However logical, analytical and research-oriented we may be, there is always at least one stock in our portfolio to which we have formed an emotional attachment. It is like a first love, a first kiss, or may be just someone special. And so, that stock stays with us, whether it is heavyweight or under-performs.
Why are we emotional about our investments? I guess, if we buy art, we would only buy a Picasso (if we had the millions plus jingling in our pockets) if we liked it. If we bought a boat, we would only buy one if we “liked” her, the rudder and the speed in the sails. So, why are we not permitted an emotional attachment to our stock portfolio? Why must we be detached, cold-headed and hard-hearted when we sell a stock that we know will never recuperate? There is only response. We are hopeful. We are hopeful that that stock which has gone down in the doldrums will turn around. We are hopeful that we will sustain an eventual gain instead of the current dank dark unrealized loss that stares at us. This leaves us with two options. Either we don’t look at our portfolio (then we don’t need to focus on the red-inked unrealized losses) or we itch it like a mozzy bite that won’t go away.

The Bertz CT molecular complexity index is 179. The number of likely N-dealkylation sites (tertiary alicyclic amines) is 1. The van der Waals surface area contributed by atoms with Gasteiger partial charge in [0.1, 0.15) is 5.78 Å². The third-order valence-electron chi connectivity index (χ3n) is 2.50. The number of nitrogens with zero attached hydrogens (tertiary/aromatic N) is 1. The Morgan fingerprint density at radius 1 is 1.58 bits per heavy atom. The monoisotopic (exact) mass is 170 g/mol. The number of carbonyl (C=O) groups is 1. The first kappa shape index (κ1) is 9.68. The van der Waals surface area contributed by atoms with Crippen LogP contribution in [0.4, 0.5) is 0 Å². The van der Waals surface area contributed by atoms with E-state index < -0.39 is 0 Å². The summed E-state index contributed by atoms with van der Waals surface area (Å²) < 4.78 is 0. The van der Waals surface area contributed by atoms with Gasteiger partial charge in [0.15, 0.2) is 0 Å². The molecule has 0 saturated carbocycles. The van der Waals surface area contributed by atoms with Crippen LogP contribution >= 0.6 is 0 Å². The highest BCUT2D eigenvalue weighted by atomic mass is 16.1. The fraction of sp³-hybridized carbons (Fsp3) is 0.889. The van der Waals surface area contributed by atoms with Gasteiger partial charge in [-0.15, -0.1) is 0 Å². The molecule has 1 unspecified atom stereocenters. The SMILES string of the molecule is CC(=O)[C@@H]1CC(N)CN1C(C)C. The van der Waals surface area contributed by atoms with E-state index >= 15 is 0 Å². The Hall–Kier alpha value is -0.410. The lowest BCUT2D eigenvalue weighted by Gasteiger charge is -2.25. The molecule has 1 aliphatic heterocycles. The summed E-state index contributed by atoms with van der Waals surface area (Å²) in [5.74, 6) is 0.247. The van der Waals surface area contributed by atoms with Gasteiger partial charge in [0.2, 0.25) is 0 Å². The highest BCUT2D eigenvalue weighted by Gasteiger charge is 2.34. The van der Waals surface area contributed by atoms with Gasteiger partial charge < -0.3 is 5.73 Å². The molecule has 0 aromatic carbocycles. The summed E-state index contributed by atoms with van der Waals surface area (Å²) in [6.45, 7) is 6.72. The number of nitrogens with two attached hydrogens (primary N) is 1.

In an attempt to provide you with a second informed opinion on your investments (I regret that I cannot be benign totally, I do charge a fee for this service), I would like to advise you that emotion is not bad. And logic may not be all good: we need to temper one with the other. I do extensive capital gains schedules for taxation purposes, I do boutique bookkeeping for small and medium sized businesses, professionals, charities and non-profits. I do serious year-end accounting, reconciliation and accrual. I prepare and netfile your GST reports. I also do payroll ~ for we all need a little chunk of change, don’t we? I am always available to efile your personal taxes (prior years included). Please visit my website #TrushaDesai.com for services that I provide.